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Sorcery in Islam (part 1 of 2): Serious sins that endanger a person’s hereafter

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Description: What does Islam say about sorcery?

  • By Aisha Stacey (© 2012 IslamReligion.com)
  • Published on 03 Dec 2012
  • Last modified on 10 Nov 2013
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MagicInIslam1.jpgIslam’s position on sorcery for both the one who practices magic and the one who believes in sorcery can be summed up in just one sentence.  Sorcery is absolutely forbidden.  However, let us try to discover why Islam forbids it.  Remembering that Islam is a way of life, not just a set of beliefs that people may or may not practice, we find that sorcery is forbidden because of the damage it can do to individuals, families and the community.

Since the dawn of time, human beings have been fascinated by sorcery in all its forms.  They have been mystified and awe inspired and often times unaware of the dangers inherent in sorcery.  Sorcery is known in Arabic as sihr and it is one of the tricks that Satan uses to lead humankind astray.  It is for this reason Islam warns against magic.  God warns against it in the Quran.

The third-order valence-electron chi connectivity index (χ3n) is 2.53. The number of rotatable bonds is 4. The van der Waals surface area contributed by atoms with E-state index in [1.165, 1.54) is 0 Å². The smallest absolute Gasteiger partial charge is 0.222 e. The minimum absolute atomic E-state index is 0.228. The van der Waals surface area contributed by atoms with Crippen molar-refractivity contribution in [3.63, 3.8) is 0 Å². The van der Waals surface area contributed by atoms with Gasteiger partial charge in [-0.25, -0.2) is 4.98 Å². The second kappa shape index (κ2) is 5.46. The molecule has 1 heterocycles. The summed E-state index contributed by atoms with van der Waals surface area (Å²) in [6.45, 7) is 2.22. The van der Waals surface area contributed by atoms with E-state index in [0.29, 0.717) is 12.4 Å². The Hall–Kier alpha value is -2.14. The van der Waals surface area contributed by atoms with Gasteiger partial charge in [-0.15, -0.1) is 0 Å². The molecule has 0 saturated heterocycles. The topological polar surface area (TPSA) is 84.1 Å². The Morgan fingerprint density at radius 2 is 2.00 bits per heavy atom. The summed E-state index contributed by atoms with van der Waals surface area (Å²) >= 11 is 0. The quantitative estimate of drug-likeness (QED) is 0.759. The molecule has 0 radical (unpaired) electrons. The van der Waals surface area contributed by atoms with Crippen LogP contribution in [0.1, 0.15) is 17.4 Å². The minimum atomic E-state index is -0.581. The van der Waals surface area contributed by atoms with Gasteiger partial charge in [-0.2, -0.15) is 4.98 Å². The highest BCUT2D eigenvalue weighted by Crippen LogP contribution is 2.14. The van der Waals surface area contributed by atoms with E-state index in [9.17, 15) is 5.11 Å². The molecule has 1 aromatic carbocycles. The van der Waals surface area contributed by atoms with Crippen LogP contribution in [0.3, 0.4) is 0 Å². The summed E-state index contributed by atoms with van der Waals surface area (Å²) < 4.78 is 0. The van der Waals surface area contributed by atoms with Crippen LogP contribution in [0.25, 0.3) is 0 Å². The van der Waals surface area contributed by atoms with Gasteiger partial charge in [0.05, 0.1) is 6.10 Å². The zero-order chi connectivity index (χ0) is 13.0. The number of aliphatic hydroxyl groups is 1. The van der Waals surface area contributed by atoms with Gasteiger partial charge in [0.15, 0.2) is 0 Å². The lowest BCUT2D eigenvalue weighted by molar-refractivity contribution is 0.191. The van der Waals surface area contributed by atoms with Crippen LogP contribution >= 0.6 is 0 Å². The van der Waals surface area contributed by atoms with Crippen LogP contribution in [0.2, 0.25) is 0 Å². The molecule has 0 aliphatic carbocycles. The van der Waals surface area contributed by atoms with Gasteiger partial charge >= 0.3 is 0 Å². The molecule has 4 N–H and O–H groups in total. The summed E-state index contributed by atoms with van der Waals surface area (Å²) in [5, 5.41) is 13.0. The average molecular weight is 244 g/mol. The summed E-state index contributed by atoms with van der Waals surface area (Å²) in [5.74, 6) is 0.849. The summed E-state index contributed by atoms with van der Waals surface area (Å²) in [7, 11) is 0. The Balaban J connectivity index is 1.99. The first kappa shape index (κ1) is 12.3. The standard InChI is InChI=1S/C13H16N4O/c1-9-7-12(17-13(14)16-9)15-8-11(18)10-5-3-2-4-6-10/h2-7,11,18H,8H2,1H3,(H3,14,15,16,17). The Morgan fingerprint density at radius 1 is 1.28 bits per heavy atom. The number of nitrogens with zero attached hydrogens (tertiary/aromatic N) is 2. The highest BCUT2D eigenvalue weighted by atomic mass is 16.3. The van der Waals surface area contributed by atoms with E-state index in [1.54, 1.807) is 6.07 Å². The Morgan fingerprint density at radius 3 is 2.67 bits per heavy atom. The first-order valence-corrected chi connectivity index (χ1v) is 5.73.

“And indeed they knew that the buyers of it (magic) would have no share in the Hereafter.  And how bad indeed was that for which they sold their own selves, if they but knew.” (Quran 2:102)

Sorcery is performed with the aid of the Jinn[1], whose help is attained when the sorcerer or sorceress does acts of disbelief and worships the Jinn and Satan.  Thus they take the Jinn and Satan as lords besides God.  Once the Jinn are pleased with the sorcerer or sorceress, they will do what they ask them.  Renowned Islamic scholar of the 20th century Sheikh Ibn Baz, may God have mercy on him, said, “Sihr  (sorcery) is a word referring to something hidden.  It is real and there are kinds of witchcraft that may affect people psychologically and physically, so that they become sick and die, or husbands and wives are separated.  It is a devilish action, most of which is only achieved by means of associating others with God and drawing close to the minions of Satan”. 

Prophet Muhammad, may the mercy and blessings of God be upon him, counseled his followers to avoid the seven destructive sins.  “Making anyone or anything a partner with God; practicing sorcery; killing a living being without justification whose life has been declared sacred by Allah; practicing usury; misappropriating the property of an orphan; running away in a battle; and slandering chaste, innocent, believing women.”[2]

During the lifetime of Prophet Muhammad one of the most popular forms of sorcery was to tie knots in a rope and then recite incantations over knots, thus bewitching or harming another person.  This is mentioned in the second to last chapter of the Quran where we are encouraged to seek refuge from this evil.  “And from the evil of those who practise witchcraft when they blow on knots.” (Quran 113:4)